Wintertime cold fronts generate much of the precipitation in the Snowy Mountains of south eastern Australia where orographic clouds composed primarily of supercooled liquid water (SLW) are frequently observed. A case study of a heavy precipitation event in late autumn (May 2016) is presented to better understand this precipitation. A frontal system generated from a strong cut-off low passed over the mountains producing up to 145 mm of precipitation over a period of 72 h. Given the many challenges in short-term quantitative precipitation forecasting, the main objectives are (1) evaluating the performance of the simulation of precipitation and clouds using high density ground based observations, and (2) exploring the impact of changes in the topography (TOPO-run), horizontal resolution of the topography (RES-run) and the microphysics schemes (MP-run) on the magnitude and the spatial distribution of precipitation. A range of simulations are conducted to investigate the sensitivity of the above-mentioned factors against the “control” simulation (CTRL-run). The model shows a considerable level of skill in simulating the spatial distribution of precipitation and the associated cloud properties, such as cloud-top temperature and phase as observed by Himawari-8 and, to a lesser extent, in predicting precipitation amount over high elevations. It is found from the TOPO-run that the maximum precipitation decreases, up to 70% over the mountains, leading to a reduction of about 27% on average. Changing the microphysics scheme leads to a change of spatial distribution of precipitation. The domain-averaged precipitation accumulation is less sensitive to the choice of microphysics (about 6% increase) compared with its clear impact on the precipitation pattern. The single-moment scheme tends to simulate a larger ice mixing ratio and is less favorable for clouds composed of supercooled liquid water. Orographic precipitation, however, shows much less sensitivity (only a slight reduction of about 4% in the area-average of the accumulated precipitation) to upscaling the horizontal resolution of the topography. There is also a marginal impact on the spatial distribution of precipitation of replacing the coarse horizontal resolution of the orography data with the finer grid spacing. This further suggests that the precipitation biases are more likely to be arising from uncertainties in the physical processes rather than the resolution of the grid spacing in the orography.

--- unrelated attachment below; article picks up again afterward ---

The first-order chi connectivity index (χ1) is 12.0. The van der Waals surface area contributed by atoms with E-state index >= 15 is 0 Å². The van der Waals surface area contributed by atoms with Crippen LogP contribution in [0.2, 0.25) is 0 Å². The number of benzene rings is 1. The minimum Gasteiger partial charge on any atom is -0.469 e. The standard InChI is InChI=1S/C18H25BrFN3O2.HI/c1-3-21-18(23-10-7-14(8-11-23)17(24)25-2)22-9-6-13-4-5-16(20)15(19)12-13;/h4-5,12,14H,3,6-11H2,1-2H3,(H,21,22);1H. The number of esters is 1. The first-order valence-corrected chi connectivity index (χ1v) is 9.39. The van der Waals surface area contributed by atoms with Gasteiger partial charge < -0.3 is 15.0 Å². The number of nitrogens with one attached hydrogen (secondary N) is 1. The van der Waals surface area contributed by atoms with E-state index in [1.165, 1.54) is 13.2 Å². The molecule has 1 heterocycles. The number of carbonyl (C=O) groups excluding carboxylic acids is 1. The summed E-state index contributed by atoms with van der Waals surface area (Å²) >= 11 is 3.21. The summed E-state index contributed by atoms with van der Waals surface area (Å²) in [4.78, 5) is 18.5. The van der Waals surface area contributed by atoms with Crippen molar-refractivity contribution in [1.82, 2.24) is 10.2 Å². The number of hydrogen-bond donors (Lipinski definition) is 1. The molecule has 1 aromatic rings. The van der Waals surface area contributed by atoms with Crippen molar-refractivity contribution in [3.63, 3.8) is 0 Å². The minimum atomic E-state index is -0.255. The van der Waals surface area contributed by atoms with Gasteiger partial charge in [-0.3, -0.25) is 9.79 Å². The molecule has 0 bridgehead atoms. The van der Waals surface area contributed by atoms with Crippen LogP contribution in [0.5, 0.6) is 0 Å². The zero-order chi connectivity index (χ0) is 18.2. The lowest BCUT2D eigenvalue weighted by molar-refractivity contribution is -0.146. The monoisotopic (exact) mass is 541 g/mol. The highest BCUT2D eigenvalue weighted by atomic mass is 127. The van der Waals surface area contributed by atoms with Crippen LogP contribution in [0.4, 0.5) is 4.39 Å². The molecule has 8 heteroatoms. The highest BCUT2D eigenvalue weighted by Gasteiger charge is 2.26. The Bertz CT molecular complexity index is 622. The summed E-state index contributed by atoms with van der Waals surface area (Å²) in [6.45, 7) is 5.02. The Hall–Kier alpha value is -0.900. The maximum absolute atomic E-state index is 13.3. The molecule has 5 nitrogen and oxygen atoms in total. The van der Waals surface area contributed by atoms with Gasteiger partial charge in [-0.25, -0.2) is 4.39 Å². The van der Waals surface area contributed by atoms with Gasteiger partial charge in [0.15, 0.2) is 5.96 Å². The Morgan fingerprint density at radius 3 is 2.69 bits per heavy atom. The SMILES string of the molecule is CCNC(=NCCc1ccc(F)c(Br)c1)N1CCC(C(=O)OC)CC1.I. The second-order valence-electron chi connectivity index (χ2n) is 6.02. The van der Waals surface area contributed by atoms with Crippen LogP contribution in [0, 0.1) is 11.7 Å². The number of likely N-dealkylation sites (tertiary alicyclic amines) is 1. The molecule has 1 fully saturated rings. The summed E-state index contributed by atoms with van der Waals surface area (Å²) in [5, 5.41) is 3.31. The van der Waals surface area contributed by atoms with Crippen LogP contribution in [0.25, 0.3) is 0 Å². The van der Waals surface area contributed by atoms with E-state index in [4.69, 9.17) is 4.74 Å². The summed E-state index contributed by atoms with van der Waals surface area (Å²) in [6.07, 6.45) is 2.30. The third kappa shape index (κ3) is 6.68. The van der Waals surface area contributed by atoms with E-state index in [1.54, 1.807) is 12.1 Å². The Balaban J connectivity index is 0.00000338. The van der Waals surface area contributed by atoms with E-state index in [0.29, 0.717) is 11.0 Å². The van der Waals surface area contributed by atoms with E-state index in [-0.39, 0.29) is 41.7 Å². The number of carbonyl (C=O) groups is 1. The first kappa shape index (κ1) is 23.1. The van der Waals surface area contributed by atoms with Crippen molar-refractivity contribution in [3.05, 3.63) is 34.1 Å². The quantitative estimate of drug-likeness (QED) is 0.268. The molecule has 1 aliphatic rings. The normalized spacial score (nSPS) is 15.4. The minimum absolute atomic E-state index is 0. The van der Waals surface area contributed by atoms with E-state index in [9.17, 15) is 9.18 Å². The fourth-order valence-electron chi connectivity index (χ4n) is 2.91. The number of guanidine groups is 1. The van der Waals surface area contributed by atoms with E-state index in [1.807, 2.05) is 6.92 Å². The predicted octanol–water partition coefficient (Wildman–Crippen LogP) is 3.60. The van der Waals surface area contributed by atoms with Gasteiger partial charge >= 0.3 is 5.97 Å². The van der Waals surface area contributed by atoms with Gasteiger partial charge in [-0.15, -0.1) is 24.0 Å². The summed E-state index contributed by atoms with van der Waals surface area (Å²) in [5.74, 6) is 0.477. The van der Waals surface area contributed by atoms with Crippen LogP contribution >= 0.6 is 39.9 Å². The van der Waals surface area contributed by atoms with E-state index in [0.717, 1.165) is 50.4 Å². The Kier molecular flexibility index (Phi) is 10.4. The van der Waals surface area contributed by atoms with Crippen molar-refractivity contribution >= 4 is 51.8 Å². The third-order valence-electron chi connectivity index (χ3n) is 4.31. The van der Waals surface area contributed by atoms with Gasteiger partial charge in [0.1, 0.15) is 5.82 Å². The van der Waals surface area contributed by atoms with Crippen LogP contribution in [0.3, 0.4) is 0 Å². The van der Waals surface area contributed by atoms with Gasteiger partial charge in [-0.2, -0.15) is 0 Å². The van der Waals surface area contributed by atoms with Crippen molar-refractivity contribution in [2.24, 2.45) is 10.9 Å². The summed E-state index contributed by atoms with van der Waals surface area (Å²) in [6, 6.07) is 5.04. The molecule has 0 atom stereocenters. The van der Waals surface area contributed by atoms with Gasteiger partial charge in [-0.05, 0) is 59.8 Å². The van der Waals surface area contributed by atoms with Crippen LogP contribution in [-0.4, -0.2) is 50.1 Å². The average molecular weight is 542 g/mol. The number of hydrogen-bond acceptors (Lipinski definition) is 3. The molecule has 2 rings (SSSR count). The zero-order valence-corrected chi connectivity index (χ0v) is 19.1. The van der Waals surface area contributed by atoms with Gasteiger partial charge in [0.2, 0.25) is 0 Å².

- Cloud microphysics
- Complex terrain
- High-resolution numerical modelling
- Model evaluation and sensitivity
- Orographic precipitation